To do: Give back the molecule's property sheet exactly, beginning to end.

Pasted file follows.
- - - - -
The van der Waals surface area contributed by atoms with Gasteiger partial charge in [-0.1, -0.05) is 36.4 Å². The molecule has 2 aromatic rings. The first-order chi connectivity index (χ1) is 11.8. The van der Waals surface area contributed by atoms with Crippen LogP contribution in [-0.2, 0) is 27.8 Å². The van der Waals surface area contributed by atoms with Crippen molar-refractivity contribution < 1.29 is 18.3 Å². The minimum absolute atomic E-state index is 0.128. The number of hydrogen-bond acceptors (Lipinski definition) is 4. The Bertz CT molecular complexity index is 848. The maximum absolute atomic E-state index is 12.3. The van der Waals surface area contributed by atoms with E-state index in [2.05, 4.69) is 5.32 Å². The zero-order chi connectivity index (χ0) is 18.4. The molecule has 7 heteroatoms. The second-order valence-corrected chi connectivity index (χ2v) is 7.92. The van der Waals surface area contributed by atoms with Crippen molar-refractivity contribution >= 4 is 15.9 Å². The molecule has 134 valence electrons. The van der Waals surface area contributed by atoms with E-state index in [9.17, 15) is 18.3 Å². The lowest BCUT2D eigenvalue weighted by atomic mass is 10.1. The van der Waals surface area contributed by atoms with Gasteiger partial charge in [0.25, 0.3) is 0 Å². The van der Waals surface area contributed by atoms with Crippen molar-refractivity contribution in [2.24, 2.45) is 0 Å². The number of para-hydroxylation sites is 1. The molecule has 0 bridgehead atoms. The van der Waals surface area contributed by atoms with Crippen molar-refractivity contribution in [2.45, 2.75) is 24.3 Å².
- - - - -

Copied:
The van der Waals surface area contributed by atoms with Gasteiger partial charge in [-0.1, -0.05) is 36.4 Å². The molecule has 2 aromatic rings. The first-order chi connectivity index (χ1) is 11.8. The van der Waals surface area contributed by atoms with Crippen LogP contribution in [-0.2, 0) is 27.8 Å². The van der Waals surface area contributed by atoms with Crippen molar-refractivity contribution < 1.29 is 18.3 Å². The minimum absolute atomic E-state index is 0.128. The number of hydrogen-bond acceptors (Lipinski definition) is 4. The Bertz CT molecular complexity index is 848. The maximum absolute atomic E-state index is 12.3. The van der Waals surface area contributed by atoms with E-state index in [2.05, 4.69) is 5.32 Å². The zero-order chi connectivity index (χ0) is 18.4. The molecule has 7 heteroatoms. The second-order valence-corrected chi connectivity index (χ2v) is 7.92. The van der Waals surface area contributed by atoms with Crippen molar-refractivity contribution >= 4 is 15.9 Å². The molecule has 134 valence electrons. The van der Waals surface area contributed by atoms with E-state index in [9.17, 15) is 18.3 Å². The lowest BCUT2D eigenvalue weighted by atomic mass is 10.1. The van der Waals surface area contributed by atoms with Gasteiger partial charge in [0.25, 0.3) is 0 Å². The van der Waals surface area contributed by atoms with Crippen molar-refractivity contribution in [2.24, 2.45) is 0 Å². The number of para-hydroxylation sites is 1. The molecule has 0 bridgehead atoms. The van der Waals surface area contributed by atoms with Crippen molar-refractivity contribution in [2.45, 2.75) is 24.3 Å².